The accelerometer. The gyroscope. The proximity sensor. The heart-rate monitor. There are already all kinds of sensors packed into our phones, and phone-connected wearables, collecting data about what we're doing and where we are at any given time.
Scary or fantastic, this is just the beginning. Our phones are going to pack in more and more sensors – and this means they'll be able to play an ever-greater role in our healthcare, as the benefits of the various technologies are fully realised.
By being able to sense the environment, monitor our vitals and use frameworks like Apple's CareKit, your phone will provide your doctor with more – and more accurate – information than ever before.
Sounds great, right? But while our phones will become one of our greatest healthcare allies, there are corresponding fears that our data could be stolen, and our medical records compromised.
So exactly what's in the pipeline? How important will our phones become to our health? And what action is being taken to secure all that personal data?
Sensing our environment
Right now there's a lot of buzz around sensors and devices that track the quality of the air around us. These kinds of environmental sensors aren't particularly new – they've been around in some form or another for years – but as they shrink down to smartphone size they'll provide new kinds of information to medical professionals.
Devices like Canary £159 ($179, around AU$305) and Emerald Air are already using sensors to serve up information about the air quality in your home. But it's not just one or two data points – the amount of information being collected is vast.
Mateusz Zelek, CEO and Co-Founder of Emerald Air, told TechRadar: "[Our] device lets you monitor temperature, humidity, pressure and air quality in your life environment. It detects over 600 harmful substances released from furniture, paints, carpeting, air conditioning and human metabolism, which irritate your eyes, skin or just make you sick."
Dr Stephen Daniels, creator of the Cair sensor ($130, around £88/AU$186), says there's been a boom in devices built for this purpose because "the awareness of the effects of poor air quality on health and wellbeing is becoming even more understood".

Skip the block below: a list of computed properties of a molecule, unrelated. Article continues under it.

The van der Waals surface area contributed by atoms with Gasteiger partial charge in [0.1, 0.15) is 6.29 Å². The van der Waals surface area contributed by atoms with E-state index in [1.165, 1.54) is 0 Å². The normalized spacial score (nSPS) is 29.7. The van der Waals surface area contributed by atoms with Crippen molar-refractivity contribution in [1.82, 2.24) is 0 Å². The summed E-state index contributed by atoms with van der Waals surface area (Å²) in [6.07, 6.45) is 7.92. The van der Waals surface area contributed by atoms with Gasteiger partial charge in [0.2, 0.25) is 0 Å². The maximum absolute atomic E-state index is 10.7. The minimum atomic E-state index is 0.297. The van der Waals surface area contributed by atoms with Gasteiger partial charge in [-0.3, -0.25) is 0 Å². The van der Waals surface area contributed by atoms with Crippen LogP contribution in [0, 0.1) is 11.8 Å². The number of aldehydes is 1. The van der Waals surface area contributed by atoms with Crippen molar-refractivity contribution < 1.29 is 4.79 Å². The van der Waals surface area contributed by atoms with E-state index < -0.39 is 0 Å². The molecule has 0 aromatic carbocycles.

The Cair sensor is aimed specifically at those with asthma and allergies, measuring particulate matter (size and other attributes), volatile organic compounds, humidity levels and temperature.
But it's when the data from the sensors is analysed, and combined with additional cloud-based data, that the system becomes even more useful.
Dr Daniels explains: "All the sensors are cloud-connected and the algorithms that create the alerts for each user are performed in the loud. These algorithms also grab external data such as weather, pollen counts, pollutant levels and so on, and use them in the analysis."
If keeping ourselves healthier and better informed is our ultimate goal, then the obvious next step for these kinds of sensors is smartphone integration.
After all, wouldn't it be more useful to find out what the air quality is like when you're out and about during the day, at work and spending time outside, rather than just when you're sitting in your house?
Dr Daniels told us he's keen to develop new ways to integrate the Cair sensor further into smartphone architectures, although exactly how this will work isn't yet clear.
In order to really help users the sensor would need to be either embedded into smartphones – perhaps on the underside of your handset, in the way cameras are now – or worn as a watch or other wearable that could send real-time updates directly to your phone.
The real benefit would be if these air quality sensors were able to work with GPS to measure air quality based on where you are, using data about upcoming hazards and problems, and crowdsourcing this data to provide others with more useful information and updates.
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Becca is a contributor to TechRadar, a freelance journalist and author. She’s been writing about consumer tech and popular science for more than ten years, covering all kinds of topics, including why robots have eyes and whether we’ll experience the overview effect one day. She’s particularly interested in VR/AR, wearables, digital health, space tech and chatting to experts and academics about the future. She’s contributed to TechRadar, T3, Wired, New Scientist, The Guardian, Inverse and many more. Her first book, Screen Time, came out in January 2021 with Bonnier Books. She loves science-fiction, brutalist architecture, and spending too much time floating through space in virtual reality.